< Go Back

Economics of the War

Economics of the War

    Over the past two days, with my posts and your comments, we concluded that voters can’t tell which candidate for president of the United States would be the better choice for growing the economy. I actually learned quite a bit through the comments.

    My favorite comment was from Tigerfan who said, “When McCain says he doesn’t understand economics, people seem to infer he must be an idiot. In fact economics (real economics, not the nonsense you get on talk shows and business hours) is very, very difficult and involves a great deal of complex math. They don’t hand out Nobel Prizes for knitting after all.”

    That summed it up nicely. Our real choice is between two candidates who don’t understand economics. And they both want to govern a country full of people who also don’t understand economics while thinking they do. That makes the old, senile guy the only person in this scenario that isn’t deluded or lying. He tells you up front that he doesn’t understand economics.

    This made me question my assumptions about the cost of the war in Iraq. Common wisdom is that Obama would pull American forces out of Iraq quicker than McCain prefers, thereby saving a few trillion dollars. But is that how you estimate the cost difference between the two candidate’s positions on Iraq?

    I think you have to do an “expected value” calculation. In other words, you would value a 50% chance of spending a hundred dollars as if it were fifty dollars. With so many unknowns, that is the only rational approach.

    So if, for example, you think the realities in Iraq are that Obama is only 20% likely to draw down troops faster than McCain, you have to value the potential savings as only 20% as large as they could be. That’s still a lot, but 200 billion isn’t a trillion.

    Second, you have to add an “insurance” value to McCain’s approach of keeping relatively more forces in the area for a relatively longer time. There is a non-zero chance that having a robust base in the area, and a war hawk as president, would prevent future terrorist threats to the homeland. That has to be worth something. For example, if you think McCain’s approach has a 1% chance of better protecting against an attack that would seriously damage the economy of the United States you would calculate the value of staying in Iraq at 1% of that potential destruction. That’s a lot.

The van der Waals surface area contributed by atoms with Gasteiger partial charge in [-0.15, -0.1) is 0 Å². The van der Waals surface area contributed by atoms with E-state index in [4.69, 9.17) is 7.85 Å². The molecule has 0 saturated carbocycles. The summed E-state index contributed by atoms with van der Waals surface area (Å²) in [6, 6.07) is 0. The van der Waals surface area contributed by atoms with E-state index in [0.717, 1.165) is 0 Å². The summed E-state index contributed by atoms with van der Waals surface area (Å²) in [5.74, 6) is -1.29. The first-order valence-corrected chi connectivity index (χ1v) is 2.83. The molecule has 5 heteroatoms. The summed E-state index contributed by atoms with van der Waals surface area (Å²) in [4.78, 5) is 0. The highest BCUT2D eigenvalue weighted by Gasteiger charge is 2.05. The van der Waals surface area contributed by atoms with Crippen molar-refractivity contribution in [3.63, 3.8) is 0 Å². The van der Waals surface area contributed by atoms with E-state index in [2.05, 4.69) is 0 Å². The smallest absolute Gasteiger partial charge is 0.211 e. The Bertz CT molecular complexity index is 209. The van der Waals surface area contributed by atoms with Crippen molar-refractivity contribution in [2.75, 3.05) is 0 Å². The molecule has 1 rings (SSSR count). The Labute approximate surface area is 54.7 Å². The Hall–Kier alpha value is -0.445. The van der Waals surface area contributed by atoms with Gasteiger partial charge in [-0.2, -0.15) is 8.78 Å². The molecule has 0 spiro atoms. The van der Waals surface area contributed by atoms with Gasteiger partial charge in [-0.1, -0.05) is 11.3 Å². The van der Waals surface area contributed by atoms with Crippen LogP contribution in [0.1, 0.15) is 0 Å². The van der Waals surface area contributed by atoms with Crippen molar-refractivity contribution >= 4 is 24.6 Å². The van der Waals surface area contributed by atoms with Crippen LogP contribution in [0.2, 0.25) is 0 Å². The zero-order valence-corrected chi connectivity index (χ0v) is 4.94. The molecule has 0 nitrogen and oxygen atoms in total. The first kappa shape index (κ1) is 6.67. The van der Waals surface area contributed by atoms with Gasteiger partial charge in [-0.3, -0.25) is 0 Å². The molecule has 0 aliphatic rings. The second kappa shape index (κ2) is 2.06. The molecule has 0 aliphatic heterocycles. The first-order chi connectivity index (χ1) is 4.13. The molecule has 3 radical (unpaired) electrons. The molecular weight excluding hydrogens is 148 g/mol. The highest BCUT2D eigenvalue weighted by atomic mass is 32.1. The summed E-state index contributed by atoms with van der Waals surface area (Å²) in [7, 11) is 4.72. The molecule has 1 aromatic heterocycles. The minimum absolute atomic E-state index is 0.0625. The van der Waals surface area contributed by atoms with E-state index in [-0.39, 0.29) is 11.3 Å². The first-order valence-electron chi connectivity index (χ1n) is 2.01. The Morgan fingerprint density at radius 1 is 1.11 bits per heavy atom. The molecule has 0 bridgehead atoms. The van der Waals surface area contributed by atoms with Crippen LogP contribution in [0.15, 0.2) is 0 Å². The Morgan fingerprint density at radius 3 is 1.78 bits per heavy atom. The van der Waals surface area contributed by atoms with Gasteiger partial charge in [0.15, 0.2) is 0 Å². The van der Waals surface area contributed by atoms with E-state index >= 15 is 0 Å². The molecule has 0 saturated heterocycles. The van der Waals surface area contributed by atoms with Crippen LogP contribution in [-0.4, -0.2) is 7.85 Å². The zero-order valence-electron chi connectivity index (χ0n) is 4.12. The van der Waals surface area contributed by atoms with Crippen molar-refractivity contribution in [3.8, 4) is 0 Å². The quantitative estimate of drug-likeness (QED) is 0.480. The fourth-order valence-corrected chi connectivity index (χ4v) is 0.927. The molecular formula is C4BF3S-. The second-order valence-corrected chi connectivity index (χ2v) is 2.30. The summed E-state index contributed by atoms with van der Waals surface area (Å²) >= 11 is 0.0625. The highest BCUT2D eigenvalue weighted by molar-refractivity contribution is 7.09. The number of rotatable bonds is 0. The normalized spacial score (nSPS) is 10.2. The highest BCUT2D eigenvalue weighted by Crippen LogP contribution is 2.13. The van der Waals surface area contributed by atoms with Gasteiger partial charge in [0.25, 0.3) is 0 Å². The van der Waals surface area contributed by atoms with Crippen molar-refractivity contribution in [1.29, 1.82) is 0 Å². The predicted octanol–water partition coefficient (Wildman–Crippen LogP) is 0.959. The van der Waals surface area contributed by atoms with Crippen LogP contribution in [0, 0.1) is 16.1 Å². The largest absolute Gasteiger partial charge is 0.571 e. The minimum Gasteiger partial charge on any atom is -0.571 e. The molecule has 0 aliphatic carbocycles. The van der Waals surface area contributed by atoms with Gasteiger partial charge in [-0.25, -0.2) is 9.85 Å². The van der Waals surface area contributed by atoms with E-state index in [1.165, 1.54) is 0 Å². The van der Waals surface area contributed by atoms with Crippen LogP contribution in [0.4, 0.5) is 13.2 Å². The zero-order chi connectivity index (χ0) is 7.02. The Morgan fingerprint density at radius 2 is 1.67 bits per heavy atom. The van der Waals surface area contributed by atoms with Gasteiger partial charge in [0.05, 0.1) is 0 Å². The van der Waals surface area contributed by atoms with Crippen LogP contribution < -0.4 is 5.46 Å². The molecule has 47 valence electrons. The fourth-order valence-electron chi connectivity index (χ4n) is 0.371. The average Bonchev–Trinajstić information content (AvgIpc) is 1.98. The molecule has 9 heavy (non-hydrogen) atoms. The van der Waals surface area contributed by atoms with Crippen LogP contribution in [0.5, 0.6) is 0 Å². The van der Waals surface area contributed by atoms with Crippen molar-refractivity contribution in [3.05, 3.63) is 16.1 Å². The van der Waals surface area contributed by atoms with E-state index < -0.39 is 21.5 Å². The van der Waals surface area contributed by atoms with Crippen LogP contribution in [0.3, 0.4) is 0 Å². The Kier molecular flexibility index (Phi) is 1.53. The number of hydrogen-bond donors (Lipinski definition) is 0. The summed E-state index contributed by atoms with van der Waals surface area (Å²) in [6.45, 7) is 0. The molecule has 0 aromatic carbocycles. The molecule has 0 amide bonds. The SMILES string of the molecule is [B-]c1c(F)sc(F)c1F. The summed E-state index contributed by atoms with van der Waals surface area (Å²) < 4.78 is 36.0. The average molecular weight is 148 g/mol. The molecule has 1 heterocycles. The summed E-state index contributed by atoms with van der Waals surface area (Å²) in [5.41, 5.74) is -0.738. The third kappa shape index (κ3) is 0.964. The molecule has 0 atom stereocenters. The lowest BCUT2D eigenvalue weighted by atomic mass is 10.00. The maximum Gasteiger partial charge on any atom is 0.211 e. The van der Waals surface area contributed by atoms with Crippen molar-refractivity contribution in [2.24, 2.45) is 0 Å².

But you have to balance that theoretical benefit against the “making things worse” aspect of keeping military force in Iraq. Would a major long-term military presence just give the terrorists more reasons to attack the homeland? That depends if you think terrorists could hate the United States less as long as the U.S. supports Israel, which both Obama and McCain do. And of course the U.S. will probably never leave Afghanistan. So I think you have to assume the terrorists’ incentive to attack America is permanently pinned at the maximum level no matter what happens with bases in Iraq. From an economics basis, the “might hate us more” element probably has zero value.

    In addition, you have to consider the non-zero chance that a long-term American base in Iraq would support the fledgling wannabe democracy long enough (say fifty years) for a true democracy to emerge and become a model for other countries in the region. What is it worth to the United States to slowly “infect” nearby Iran and Syria with democracy? It seems like a lot.

    You also have to factor in the economic stimulus of all the war spending. As much as you might not like boosting the fortunes of defense-related companies, that’s a big part of the American economy. Cutting a dollar from the defense budget doesn’t mean you have an extra dollar to reduce the deficit. When you take that dollar out of the economy, it can’t get passed around to generate income taxes and sales taxes. Maybe you ultimately net ten cents in government savings by cutting defense by a dollar. I don’t know the real number, but it is far less than a dollar.

    The budget impact of the near term clearly favors Obama and his get-out-faster approach. The economics of the long term are unclear. McCain’s approach is more of an insurance model; pay now so maybe you don’t get in bigger trouble later.

    I wonder if McCain’s supporters have more insurance than Obama supporters. That would be an interesting poll. And I’ll bet McCain’s supporters own more stock in defense companies, which is in itself a form of insurance.

More Episodes